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Catching the Flipside: The Importance of Back Cover Copy

Rachel is dead on when she says creating a good cover is half the battle of hooking a new reader. The back cover copy is definitely the other half.Josh-1

I use the phrases “promotional copy” and “back cover copy” pretty much interchangeably. I probably shouldn’t, if only because there are so many other areas of promotion I might write copy for other than product descriptions. But when we first started working on the book listings for Consortium Books, I started to think of the product description on Amazon as doing essentially the same job as the copy on the back cover of a dead tree book.

Think about it. The cover is the first thing that catches your eye on the shelf, but if it latches on hard enough to make you pick it up, you immediately flip it over. Same thing with the thumbnail covers on Amazon and the click-through, or at least it is for me. If I’m intrigued by the cover, then I want a little deeper information to make a purchasing decision. And that’s where the back cover (promotional) copy comes in.

And because the cover and promo copy are so intertwined, I’m going to refer heavily to Rachel’s post from Tuesday.

Color and Background

Just like the front cover, color and background are a huge part of the back cover copy. And I mean it just as literally as Rachel did…although I’m thinking of slightly different definitions of the words. The promo copy should give us some ideas about the themes and tones of the work (the color) as well as some basic information about the story’s setting (the background). Let’s take a look at Rachel’s example, George R.R. Martin’s A Game of Thrones.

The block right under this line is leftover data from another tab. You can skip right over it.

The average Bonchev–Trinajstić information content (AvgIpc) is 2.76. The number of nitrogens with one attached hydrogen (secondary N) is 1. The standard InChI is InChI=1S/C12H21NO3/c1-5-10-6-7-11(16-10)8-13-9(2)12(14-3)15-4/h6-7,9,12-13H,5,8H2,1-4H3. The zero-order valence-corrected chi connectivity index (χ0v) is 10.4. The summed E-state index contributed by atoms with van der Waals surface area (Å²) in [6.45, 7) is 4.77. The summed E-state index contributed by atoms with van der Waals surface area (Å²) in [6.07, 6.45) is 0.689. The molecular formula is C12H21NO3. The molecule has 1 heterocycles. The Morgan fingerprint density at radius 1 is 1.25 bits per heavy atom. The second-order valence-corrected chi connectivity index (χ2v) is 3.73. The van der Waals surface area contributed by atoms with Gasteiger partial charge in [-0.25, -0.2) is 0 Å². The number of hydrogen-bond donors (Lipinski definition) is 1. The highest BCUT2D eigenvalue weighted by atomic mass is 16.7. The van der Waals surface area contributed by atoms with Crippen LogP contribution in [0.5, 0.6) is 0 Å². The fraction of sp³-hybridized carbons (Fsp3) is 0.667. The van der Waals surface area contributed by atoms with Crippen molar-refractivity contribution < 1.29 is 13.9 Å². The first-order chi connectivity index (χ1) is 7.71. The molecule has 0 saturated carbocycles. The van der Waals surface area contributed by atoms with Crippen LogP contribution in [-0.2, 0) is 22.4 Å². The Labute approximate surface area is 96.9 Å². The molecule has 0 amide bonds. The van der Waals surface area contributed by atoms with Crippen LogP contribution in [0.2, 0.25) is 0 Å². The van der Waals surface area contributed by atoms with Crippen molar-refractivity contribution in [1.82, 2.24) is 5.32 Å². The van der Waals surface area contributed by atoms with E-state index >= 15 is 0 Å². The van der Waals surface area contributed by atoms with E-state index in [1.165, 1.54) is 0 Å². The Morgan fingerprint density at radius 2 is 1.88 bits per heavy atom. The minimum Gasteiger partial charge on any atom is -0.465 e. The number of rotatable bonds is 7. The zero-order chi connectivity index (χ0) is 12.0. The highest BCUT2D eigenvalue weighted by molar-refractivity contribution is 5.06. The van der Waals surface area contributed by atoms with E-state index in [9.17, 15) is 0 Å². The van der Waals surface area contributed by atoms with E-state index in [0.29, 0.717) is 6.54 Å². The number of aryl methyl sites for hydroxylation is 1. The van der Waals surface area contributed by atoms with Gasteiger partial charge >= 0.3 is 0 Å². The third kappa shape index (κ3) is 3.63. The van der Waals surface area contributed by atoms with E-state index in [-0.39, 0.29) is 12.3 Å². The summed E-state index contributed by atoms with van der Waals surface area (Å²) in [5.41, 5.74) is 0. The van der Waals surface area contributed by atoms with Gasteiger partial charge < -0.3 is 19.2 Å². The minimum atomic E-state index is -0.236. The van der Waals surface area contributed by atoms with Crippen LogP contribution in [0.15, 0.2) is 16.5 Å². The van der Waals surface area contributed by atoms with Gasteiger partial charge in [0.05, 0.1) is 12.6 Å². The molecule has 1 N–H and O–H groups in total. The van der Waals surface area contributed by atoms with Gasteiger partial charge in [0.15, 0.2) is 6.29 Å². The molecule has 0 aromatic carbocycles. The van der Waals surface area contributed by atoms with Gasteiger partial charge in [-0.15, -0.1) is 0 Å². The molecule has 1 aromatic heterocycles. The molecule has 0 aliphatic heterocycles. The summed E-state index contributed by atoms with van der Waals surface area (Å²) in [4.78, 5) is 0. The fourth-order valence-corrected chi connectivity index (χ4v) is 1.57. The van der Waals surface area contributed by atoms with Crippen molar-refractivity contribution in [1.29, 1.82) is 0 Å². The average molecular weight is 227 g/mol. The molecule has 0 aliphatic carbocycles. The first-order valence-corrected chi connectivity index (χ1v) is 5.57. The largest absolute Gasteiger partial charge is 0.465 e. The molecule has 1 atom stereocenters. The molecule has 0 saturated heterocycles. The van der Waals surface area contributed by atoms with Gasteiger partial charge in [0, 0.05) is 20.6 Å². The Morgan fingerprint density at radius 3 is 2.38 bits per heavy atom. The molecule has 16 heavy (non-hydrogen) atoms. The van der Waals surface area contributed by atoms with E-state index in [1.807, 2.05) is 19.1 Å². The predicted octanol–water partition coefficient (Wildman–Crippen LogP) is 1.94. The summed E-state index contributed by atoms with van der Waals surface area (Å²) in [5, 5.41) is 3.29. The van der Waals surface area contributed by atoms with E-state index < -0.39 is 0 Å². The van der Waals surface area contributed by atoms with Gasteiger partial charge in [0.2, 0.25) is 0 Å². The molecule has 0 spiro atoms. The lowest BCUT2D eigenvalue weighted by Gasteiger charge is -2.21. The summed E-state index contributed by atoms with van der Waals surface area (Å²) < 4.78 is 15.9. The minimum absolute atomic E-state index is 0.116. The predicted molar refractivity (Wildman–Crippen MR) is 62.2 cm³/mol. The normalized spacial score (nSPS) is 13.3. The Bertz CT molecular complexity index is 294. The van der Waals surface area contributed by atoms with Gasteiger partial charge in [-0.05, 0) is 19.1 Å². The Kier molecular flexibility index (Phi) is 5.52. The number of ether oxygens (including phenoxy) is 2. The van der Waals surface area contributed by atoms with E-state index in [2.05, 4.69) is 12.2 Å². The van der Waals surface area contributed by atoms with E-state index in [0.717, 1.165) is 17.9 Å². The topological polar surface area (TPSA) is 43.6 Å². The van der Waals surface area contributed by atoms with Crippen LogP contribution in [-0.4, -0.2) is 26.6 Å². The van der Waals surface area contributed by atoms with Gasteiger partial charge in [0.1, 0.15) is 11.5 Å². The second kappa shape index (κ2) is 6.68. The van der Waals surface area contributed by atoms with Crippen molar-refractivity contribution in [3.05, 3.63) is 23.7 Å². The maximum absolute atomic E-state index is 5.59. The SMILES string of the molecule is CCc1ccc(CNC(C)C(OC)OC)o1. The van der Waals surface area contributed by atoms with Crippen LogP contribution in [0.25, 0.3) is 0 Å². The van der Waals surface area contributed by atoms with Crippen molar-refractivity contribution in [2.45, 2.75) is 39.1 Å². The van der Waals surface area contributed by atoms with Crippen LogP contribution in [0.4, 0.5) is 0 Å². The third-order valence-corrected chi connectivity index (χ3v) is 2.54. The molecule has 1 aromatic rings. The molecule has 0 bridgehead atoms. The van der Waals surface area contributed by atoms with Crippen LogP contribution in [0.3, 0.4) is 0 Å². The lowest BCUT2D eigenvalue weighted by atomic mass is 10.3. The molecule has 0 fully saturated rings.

Long ago, in a time forgotten, a preternatural event threw the seasons out of balance. In a land where summers can last decades and winters a lifetime, trouble is brewing. The cold is returning, and in the frozen wastes to the north of Winterfell, sinister and supernatural forces are massing beyond the kingdom’s protective Wall. At the center of the conflict lie the Starks of Winterfell, a family as harsh and unyielding as the land they were born to. Sweeping from a land of brutal cold to a distant summertime kingdom of epicurean plenty, here is a tale of lords and ladies, soldiers and sorcerers, assassins and bastards, who come together in a time of grim omens.

Nature out of balance, winter for effectively ever, sinister forces, and a “harsh and unyielding” family named Stark. I also see words like brutal, epicurean, assassins, bastards, and grim. I can make a few likely stabs at the themes of this book, but the tone is right there on the label. This is going to be a story where hard people do hard things during hard times…plus magic. That’s pretty strong stuff.


I’m not going to talk about what type to use on your promo copy. I mean, I think that’s important, but I also think that’s usually a graphic designer issue. But the question of “what order do we put things in to create the best language?” can certainly be addressed in your promo copy.

For instance, the edition Rachel discusses is for after Game of Thrones had become a big success. Obviously, there were people just hearing the name who might need some ground rules set (hence the Color and Background), but it also needs to cater to people who have become George R.R. Martin fans. So, much like the front cover draws more attention to the author than the title, the promotional copy finishes up with a strong paragraph about Martin.